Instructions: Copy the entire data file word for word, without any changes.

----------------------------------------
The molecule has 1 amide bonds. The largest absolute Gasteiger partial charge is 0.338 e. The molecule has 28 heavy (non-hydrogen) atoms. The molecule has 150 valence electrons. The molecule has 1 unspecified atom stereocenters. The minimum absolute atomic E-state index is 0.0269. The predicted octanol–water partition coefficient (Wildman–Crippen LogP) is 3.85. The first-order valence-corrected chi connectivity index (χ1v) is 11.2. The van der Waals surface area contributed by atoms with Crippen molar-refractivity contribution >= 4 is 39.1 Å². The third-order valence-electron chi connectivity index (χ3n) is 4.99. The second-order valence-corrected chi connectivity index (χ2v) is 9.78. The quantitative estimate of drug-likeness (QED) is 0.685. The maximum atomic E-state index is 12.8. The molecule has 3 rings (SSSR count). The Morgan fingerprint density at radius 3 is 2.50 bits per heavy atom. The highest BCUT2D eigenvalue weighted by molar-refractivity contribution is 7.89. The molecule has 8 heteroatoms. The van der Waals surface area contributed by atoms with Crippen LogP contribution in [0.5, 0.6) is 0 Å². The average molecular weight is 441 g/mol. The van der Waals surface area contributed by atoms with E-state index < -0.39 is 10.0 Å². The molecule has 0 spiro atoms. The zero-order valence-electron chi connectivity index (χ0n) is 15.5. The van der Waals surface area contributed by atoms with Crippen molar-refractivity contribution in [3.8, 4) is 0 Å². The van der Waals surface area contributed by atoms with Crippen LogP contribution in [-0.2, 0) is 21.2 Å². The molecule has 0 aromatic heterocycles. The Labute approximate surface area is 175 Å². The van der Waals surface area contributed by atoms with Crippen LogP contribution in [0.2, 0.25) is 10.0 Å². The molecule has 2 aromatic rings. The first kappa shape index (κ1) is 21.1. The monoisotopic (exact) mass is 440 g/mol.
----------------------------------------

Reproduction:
The molecule has 1 amide bonds. The largest absolute Gasteiger partial charge is 0.338 e. The molecule has 28 heavy (non-hydrogen) atoms. The molecule has 150 valence electrons. The molecule has 1 unspecified atom stereocenters. The minimum absolute atomic E-state index is 0.0269. The predicted octanol–water partition coefficient (Wildman–Crippen LogP) is 3.85. The first-order valence-corrected chi connectivity index (χ1v) is 11.2. The van der Waals surface area contributed by atoms with Crippen molar-refractivity contribution >= 4 is 39.1 Å². The third-order valence-electron chi connectivity index (χ3n) is 4.99. The second-order valence-corrected chi connectivity index (χ2v) is 9.78. The quantitative estimate of drug-likeness (QED) is 0.685. The maximum atomic E-state index is 12.8. The molecule has 3 rings (SSSR count). The Morgan fingerprint density at radius 3 is 2.50 bits per heavy atom. The highest BCUT2D eigenvalue weighted by molar-refractivity contribution is 7.89. The molecule has 8 heteroatoms. The van der Waals surface area contributed by atoms with Crippen LogP contribution in [0.5, 0.6) is 0 Å². The average molecular weight is 441 g/mol. The van der Waals surface area contributed by atoms with E-state index < -0.39 is 10.0 Å². The molecule has 0 spiro atoms. The zero-order valence-electron chi connectivity index (χ0n) is 15.5. The van der Waals surface area contributed by atoms with Crippen molar-refractivity contribution in [3.8, 4) is 0 Å². The van der Waals surface area contributed by atoms with Crippen LogP contribution in [-0.2, 0) is 21.2 Å². The molecule has 0 aromatic heterocycles. The Labute approximate surface area is 175 Å². The van der Waals surface area contributed by atoms with Crippen LogP contribution in [0.2, 0.25) is 10.0 Å². The molecule has 2 aromatic rings. The first kappa shape index (κ1) is 21.1. The monoisotopic (exact) mass is 440 g/mol.